- Hikma argued that its case “is the better vehicle” to review patent eligibility law compared to Athena Diagnostics, Inc. v. Mayo Collaborative Services, LLC (the case preferred by the government), and alternatively that “the Court should review both cases, which would enable it to consider both a method-of-treatment case (this one) and a method-of-diagnosis case (Athena) in resolving the alleged tension between Mayo’s holding and dictum.”
- Vanda argued that “while Federal Circuit judges disagreed in Athena about the patent eligibility of diagnostic-method claims (at issue in both Athena and Mayo), not one of them suggested that method-of-treatment claims such as the ones at issue here were ineligible for patenting.” Thus, according to Vanda, “[t]here is no realistic possibility that holding the petition in this case would lead to a different outcome” and, as a result, “[r]egardless of whether the Court grants the petition in Athena, . . . the petition in this case should be denied.”
- Hikma’s counsel subsequently filed a letter with the Court to distinguish a case cited in Vanda’s supplemental brief.
In HP Inc. v. Berkheimer, HP filed a supplemental brief arguing that the Court should grant review regardless of whether it grants review in Athena. It contends that “[l]ife-sciences cases like Athena account for only about 10% of [Section 101] litigation, whereas the vast majority involve computer-implemented inventions, as this one does.” Moreover, it argues that “all of them involve the question of whether patent-eligibility is a question of law or fact,” the question presented in this case.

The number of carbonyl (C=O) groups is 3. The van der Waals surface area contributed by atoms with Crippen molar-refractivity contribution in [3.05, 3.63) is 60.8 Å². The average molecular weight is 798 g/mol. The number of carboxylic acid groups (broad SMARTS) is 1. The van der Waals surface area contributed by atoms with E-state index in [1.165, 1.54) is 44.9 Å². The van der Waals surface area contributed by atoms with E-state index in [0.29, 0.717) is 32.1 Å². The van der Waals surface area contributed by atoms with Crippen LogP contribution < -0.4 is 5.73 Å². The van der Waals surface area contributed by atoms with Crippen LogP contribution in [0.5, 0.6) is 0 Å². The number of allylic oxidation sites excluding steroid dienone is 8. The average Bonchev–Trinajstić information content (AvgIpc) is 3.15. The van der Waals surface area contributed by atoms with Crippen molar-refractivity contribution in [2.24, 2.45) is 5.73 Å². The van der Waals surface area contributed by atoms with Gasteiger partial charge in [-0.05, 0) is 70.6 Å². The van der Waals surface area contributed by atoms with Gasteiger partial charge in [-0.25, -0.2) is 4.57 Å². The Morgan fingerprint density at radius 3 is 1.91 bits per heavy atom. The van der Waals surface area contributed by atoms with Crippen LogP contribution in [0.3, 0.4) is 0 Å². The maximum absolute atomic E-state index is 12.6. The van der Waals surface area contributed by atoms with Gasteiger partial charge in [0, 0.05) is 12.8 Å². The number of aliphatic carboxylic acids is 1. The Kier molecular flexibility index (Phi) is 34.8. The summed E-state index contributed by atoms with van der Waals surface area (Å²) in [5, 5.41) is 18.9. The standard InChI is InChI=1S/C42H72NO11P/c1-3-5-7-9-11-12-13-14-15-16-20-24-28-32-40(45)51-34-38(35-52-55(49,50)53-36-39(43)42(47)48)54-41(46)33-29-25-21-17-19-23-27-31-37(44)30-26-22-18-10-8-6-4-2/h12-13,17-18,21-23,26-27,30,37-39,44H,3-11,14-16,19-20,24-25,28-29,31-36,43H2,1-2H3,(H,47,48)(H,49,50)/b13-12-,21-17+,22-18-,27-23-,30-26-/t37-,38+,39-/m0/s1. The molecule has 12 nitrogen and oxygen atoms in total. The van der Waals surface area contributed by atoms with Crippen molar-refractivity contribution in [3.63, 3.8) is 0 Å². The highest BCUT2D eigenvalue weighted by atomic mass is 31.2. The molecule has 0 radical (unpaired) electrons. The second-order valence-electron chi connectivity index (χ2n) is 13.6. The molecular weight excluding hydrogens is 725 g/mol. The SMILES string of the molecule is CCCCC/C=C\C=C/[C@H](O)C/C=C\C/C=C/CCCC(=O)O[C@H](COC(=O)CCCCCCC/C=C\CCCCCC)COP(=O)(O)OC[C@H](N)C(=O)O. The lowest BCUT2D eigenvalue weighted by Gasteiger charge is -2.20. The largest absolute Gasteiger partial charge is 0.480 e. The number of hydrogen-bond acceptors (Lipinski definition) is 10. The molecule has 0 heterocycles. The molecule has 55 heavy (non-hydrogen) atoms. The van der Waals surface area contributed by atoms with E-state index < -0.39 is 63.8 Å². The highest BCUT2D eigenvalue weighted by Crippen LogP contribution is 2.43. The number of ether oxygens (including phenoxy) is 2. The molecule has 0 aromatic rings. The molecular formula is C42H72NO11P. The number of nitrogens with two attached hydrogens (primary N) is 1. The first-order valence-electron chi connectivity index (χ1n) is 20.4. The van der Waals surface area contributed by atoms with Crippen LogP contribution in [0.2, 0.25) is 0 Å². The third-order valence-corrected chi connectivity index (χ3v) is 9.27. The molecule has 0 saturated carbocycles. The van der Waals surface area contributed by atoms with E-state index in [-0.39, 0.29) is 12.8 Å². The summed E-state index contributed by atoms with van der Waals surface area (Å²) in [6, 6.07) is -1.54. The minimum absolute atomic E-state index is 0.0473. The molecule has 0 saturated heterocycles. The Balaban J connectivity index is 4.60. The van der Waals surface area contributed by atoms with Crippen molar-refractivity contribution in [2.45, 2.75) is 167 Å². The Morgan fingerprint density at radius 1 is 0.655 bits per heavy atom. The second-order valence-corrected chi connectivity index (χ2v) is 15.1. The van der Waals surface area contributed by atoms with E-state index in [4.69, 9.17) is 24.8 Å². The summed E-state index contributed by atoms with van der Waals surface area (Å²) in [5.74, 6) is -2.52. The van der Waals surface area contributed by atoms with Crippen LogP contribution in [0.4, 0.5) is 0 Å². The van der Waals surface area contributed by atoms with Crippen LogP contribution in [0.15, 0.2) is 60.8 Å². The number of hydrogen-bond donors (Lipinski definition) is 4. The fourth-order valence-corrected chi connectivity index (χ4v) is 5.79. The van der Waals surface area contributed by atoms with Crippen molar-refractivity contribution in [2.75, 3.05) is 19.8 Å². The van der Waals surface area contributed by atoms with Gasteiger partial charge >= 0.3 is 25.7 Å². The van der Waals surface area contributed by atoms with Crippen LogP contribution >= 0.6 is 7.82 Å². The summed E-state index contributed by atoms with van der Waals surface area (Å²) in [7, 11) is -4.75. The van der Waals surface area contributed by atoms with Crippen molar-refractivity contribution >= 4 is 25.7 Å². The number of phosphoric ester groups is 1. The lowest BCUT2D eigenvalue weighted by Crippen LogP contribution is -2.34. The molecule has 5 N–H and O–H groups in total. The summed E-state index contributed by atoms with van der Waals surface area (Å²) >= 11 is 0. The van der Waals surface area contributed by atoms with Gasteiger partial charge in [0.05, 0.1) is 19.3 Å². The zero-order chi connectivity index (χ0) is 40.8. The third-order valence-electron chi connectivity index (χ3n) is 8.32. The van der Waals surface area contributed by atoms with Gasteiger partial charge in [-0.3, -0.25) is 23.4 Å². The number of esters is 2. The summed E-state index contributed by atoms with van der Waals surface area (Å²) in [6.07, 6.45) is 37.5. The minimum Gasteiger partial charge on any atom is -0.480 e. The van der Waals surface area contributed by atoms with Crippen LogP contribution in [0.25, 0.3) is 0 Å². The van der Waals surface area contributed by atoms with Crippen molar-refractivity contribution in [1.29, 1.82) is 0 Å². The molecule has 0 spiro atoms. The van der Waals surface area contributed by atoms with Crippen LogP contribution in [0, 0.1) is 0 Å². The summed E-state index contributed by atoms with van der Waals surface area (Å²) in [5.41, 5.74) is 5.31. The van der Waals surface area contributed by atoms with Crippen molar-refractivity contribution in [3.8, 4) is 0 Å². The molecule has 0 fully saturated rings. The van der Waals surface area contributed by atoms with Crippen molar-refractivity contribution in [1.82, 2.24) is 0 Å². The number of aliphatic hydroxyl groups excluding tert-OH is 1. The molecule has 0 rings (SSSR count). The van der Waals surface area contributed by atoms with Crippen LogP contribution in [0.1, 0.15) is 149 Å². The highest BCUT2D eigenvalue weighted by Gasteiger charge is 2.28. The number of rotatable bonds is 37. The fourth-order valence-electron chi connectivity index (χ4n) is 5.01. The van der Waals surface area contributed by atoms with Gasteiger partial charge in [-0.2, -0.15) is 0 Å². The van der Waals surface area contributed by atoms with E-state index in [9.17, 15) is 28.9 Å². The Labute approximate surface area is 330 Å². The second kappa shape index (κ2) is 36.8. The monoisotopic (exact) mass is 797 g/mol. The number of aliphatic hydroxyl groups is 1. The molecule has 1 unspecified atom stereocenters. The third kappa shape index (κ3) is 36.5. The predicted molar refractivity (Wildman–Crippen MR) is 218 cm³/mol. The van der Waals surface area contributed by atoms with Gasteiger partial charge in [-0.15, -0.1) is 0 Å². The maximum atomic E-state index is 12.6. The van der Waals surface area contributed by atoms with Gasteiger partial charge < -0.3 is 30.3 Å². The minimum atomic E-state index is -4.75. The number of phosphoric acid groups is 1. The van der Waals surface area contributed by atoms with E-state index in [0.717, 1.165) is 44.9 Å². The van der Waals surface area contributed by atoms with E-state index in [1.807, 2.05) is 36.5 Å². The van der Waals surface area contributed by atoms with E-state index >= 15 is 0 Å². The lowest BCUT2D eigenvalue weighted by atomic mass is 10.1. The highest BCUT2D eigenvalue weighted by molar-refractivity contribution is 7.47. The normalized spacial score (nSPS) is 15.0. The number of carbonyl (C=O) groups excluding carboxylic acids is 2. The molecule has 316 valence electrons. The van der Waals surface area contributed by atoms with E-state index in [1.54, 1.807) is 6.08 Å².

In Reese v. Sprint Nextel Corp., Reese filed a supplemental brief arguing that his petition should be “held pending potential review and decision in Athena Diagnostics” and that, “[s]hould the Court significantly clarify or modify the proper standards and procedures for Section 101 patent-eligibility questions, it should grant this petition, vacate the panel judgment below, and remand for further consideration in light of its decision in Athena Diagnostics.”
In Power Analytics Corp. v. Operation Technology, Inc., Power Analytics requests that, “[c]onsistent with the United States’ suggestion, . . . if the Court grants certiorari in Athena, its petition should similarly be held pending the Court’s decision in Athena and then held or disposed of as appropriate in light of this Court’s eventual action in Berkheimer.”
In Garmin USA, Inc. v. Cellspin Soft, Inc., Garmin argues that “the government’s arguments against certiorari in Berkheimer are unpersuasive” and “whether or not the Court hears Hikma or Athena, it should grant this case.”
New Amicus Briefs
No new amicus briefs were filed.
New Grants and Denials
The Supreme Court did not grant or deny any petitions.